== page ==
As the managers of the best-performing fund in the UK All Companies sector last year, Liontrust Special Situations’ Julian Fosh and Anthony Cross are continuing to back a range of stocks that are set to grow despite subdued economic growth.
The fund has been a consistent top-performer, leading its sector last year with a return of 7.6% compared with the Hoare Govett Small Cap Extended TR index’s -8.77%. It has also been among the best over three and five years, delivering 77.86% and 53.9% respectively.Fosh and Cross attribute the fund’s stellar performance to its investment process, based on intellectual capital as opposed to tangible assets. Fosh said the stocks he will invest in all share a combination of three main attributes: intellectual property, strong distribution networks and recurring revenues.
‘Everything we buy has at least one of those three factors,’ Fosh said. ‘We then look at 10 years of history for demonstrable returns from the company, to see if they have covered their cost of capital. We also try to buy them at a cheap price.’
Rather than trying to forecast economic growth, or select specific sectors or themes, the managers stick to these criteria, hunting for intangible assets.
‘Rightmove, an online property site, has a big distribution network and a large market share,’ said Fosh. ‘PayPoint also has a large distribution base, and has also managed to recover from the threat last year from Camelot coming into its market.’
The stocks also benefit from having global-facing businesses, as opposed to being only domestically focused.
Aggreko, a global energy hire company, is in the portfolio, with ‘unparallelled levels of service,’ according to Fosh.
Increasing urbanisation means cities are developing faster than their underlying infrastructure and power generation can support, so the ability to provide immediate and temporary power supply on a global basis is a compelling business model.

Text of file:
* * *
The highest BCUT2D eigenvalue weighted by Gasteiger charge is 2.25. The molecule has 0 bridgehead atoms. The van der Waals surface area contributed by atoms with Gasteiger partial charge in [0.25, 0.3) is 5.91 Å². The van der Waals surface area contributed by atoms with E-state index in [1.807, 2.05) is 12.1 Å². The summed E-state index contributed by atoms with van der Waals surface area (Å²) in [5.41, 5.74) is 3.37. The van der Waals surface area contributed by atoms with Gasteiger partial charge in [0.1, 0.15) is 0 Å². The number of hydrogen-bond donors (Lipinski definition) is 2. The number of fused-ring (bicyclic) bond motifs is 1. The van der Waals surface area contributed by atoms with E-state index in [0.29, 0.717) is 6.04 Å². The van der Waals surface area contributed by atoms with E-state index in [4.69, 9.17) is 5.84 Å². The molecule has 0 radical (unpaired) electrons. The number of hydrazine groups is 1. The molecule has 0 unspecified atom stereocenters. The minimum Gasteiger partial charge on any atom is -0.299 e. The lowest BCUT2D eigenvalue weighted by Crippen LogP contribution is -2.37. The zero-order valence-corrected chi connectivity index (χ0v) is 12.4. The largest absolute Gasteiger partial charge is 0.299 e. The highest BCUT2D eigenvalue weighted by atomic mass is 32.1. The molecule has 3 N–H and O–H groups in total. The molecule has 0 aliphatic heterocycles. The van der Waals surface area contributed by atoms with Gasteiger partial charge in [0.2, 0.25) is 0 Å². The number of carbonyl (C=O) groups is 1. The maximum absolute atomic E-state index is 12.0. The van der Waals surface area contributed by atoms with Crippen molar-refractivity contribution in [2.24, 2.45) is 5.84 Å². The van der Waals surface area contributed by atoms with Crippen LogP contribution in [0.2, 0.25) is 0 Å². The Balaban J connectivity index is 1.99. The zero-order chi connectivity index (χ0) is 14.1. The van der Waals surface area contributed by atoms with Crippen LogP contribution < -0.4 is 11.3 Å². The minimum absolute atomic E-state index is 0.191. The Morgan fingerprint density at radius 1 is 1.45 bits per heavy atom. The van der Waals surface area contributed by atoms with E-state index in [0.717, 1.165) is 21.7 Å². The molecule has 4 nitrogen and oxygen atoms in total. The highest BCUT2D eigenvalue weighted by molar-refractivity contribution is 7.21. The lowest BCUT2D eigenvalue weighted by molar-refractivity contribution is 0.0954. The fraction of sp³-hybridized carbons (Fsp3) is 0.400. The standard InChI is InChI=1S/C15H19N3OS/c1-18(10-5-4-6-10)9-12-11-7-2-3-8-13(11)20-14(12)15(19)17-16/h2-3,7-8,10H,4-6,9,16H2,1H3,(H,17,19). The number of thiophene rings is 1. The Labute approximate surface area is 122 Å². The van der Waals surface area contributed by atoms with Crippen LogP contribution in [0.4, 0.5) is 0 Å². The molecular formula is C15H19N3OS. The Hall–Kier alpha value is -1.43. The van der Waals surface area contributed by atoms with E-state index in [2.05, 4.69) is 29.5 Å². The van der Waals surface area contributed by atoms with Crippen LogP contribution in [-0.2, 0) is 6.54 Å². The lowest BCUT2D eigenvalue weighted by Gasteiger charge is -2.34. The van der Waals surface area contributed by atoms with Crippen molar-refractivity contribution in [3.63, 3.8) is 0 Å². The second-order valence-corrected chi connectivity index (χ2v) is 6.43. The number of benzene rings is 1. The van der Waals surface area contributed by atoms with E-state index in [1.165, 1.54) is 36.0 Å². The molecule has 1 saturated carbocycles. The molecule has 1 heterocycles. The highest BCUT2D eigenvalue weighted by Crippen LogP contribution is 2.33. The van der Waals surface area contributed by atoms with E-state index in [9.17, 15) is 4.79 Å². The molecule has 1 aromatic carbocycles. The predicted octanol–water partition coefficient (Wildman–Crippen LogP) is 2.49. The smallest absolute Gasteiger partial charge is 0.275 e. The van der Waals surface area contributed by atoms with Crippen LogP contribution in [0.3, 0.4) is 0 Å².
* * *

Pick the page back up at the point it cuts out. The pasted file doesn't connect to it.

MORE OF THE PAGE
Fosh said: ‘This company is so strong that when GE tried to come in, they actually ended up giving up.
‘We also hold a PR firm called Next 15 Communications, which represents seven of the world’s top 10 technology companies. This company grew 26% last year.’
Despite macroeconomic headwinds affecting smaller companies more than larger firms last year, certain stocks have weathered the storm better than others and could do particularly well in the event of a significant recovery this year.
‘If we hold a small company, we like the firm to have managers or directors who have a big stake in it,’ added Fosh.
Defensive stocks deliver
Defensive stocks typically held up well last year, and Fosh said GlaxoSmithKline is at last delivering after many years of sideways movement.
‘Unilever also has a very attractive network of distribution businesses through the world, with over 140 years of building up networks.’
Although these contributed to fund performance, Fosh concedes there were stocks, largely cyclicals, which did not perform well. These included the recruitment firm Michael Page, as well as Tullett Prebon and iCap, the latter of which did badly as people were concerned about bank deleveraging.
‘About two-thirds of the portfolio outperformed, while one-third underperformed,’ said Fosh. ‘To the extent there is a recovery, this one-third should bounce back.’
He added that Tullett Prebon has already bounced 10% in 2012.
‘There are plenty of stocks geared to the recovery, but if it’s a difficult environment, then it will be about quality, defensive firms with pricing power,’ he said.
The fund holds between 40 and 50 stocks, with each capped according to risk factors based on a number of issues, such as valuation, accounting risk, and how dependent they are on a major supplier.